“Another Friday night
There’s a line of cars leaving
Home team’s got an out of towner
Me, I’m sitting on the hood of mine drinking
Just a parking lot down and outer.”
Eric Church – Round Here Buzz
Welcome to #177!
The first part of today’s intro is for my readers who are old school rap fans.
I had a moment yesterday. A moment that lasted for about 7 miles.
My two most recent blog posts were:
- Public Enemy, Flavor Flav and a very strange disciplinary case
- Client alleges you did wrong? Think Run-DMC and don’t talk too much
Last night, I ran after work. It was a fantastic long run in perfect running weather. Within the first mile, I started thinking about how to tie this intro to the number “177.” With the two most recent posts fresh in my mind, my thoughts drifted to Dre, Snoop, and Deep Cover. I sang as I ran, trying my best to figure out how in the world I could tie the song to legal ethics. But, also, with a nagging feeling that something wasn’t right. The words in my head sounded off, like I had them wrong.
Around mile 8, it hit me: I was letting this week’s number mess with my brain. It’s not 177, but 187 that’s the operative number in Deep Cover. Phew! It’d have been quite the stretch to work that into a legal ethics blog. Relieved, I soared through the final two miles.
Anyhow, thank you to all who submitted stories in response to my Speechless post a few weeks ago. I received around a dozen, most of which included a disclaimer “you can’t post this.” True enough! It’s stunning how much R-rated stuff goes on in depositions and hearings! Of those fit to print, two of my favorites:
- the lawyer who, while sitting at counsel table during opposing counsel’s opening statement, managed to leap out of his seat and catch opposing counsel as opposing counsel fainted, saving opposing counsel’s head from crashing into the courtroom floor.
- the lawyer who, while giving an opening argument, couldn’t figure out why jurors had such strange looks on their faces. Eventually, the flummoxed lawyer realized that he was the only person present who hadn’t yet noticed that a crow was flying around the courtroom.
A life saver and a lawyer incredibly focused on behalf of his client! Professionalism, civility, and competence. That’s the Vermont bar at its best!
Onto the quiz!
ps: on the subject of competence, kudos to the lawyer who responded to yesterday’s post by pointing out that the D.C. lawyer who requested “the honor” of disbarment by citing to Public Enemy was, truly, a Rebel Without a Pause. As I told her, best comment ever on this blog.
- None. Open book, open search engine, text/phone/email-a-friend.
- Exception – but one that is loosely enforced – #5 (“loosely” = “aspirational”)
- Unless stated otherwise, the Vermont Rules of Professional Conduct apply
- Team entries welcome, creative team names even more welcome.
- E-mail answers to email@example.com
- I’ll post the answers & Honor Roll on Monday
- Please don’t use the “comment” feature to post your answers
- Please consider sharing the quiz with friends & colleagues
- Please consider sharing the quiz on social media. Hashtag it – #fiveforfriday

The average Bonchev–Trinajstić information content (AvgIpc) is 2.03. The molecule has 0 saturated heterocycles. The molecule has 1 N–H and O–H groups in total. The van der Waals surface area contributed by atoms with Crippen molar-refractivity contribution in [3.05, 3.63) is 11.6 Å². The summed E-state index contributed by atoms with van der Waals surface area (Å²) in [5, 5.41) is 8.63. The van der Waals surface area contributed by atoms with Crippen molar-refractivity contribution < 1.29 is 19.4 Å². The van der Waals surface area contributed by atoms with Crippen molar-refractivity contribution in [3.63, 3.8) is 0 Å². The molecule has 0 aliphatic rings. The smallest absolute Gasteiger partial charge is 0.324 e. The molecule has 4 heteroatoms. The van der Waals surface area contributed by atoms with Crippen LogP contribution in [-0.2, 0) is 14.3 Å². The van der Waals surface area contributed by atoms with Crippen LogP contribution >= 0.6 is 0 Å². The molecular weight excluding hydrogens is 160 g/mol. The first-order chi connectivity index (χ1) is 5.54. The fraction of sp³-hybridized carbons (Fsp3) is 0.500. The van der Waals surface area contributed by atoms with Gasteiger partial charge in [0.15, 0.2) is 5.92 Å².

Lawyer called me with an inquiry. I listened, then said “per the rule, the duty kicks in when you have knowledge of a violation that raises a substantial question as to honesty, trustworthiness, or fitness.”
What duty? The duty:
- A. to withdraw from representing a client provided false evidence to a court.
- B. to self-report to disciplinary counsel.
- C. to report another lawyer to the appropriate professional authority.
- D. to “go up the ladder” and report a constituent’s misconduct to a higher authority within the organization that the lawyer represents.
Lawyer and Client agree to a fee that, on its face, is unreasonable. Which is most accurate?
- A. The client agreed to the fee, ergo no violation.
- B. It’s only a violation if Lawyer actually charges the fee.
- C. The agreement violates the applicable rule.
- D. Vermont is one of two states whose rules do not address legal fees.
If a lawyer, the lawyer’s client, or a witness has offered material evidence and the lawyer comes to know of its falsity, the lawyer shall ____________________________.
- A. withdraw.
- B. advise the client to disclose to the tribunal, but abide by the client’s decision whether to do so.
- C. A and B.
- D. take reasonable remedial measures, including, if necessary, disclosure to the tribunal.
When it comes to imputed conflicts of interest, which group is treated differently than the other two?
- A. Current or former government lawyers.
- B. Lawyers who, under the auspices of programs sponsored by a nonprofit or court, provides short-term legal services without expectation by lawyer or client of continuing representation.
- C. Lawyers who change firms and who, while at their old firm, participated personally and substantially in a matter in which their new firm represents a client whose interests are materially adverse to the interests of the client represented by the old firm.
- D. They’re all treated the same.
Shout out to Keith Roberts!
- If you noticed today’s opening lyrics, the verse is about high school football
- Rule 8.4(b) prohibits lawyers from engaging in conduct that involves a serious crime
Question: yesterday, a real-life lawyer was sentenced to 1 month in prison for his role in a college admissions scandal (one that also ensared Aunt Becky of Full House fame). The code name for the FBI’s investigation into the scandal is also the name of a movie about high school football.
Name the movie/code name of the scandal.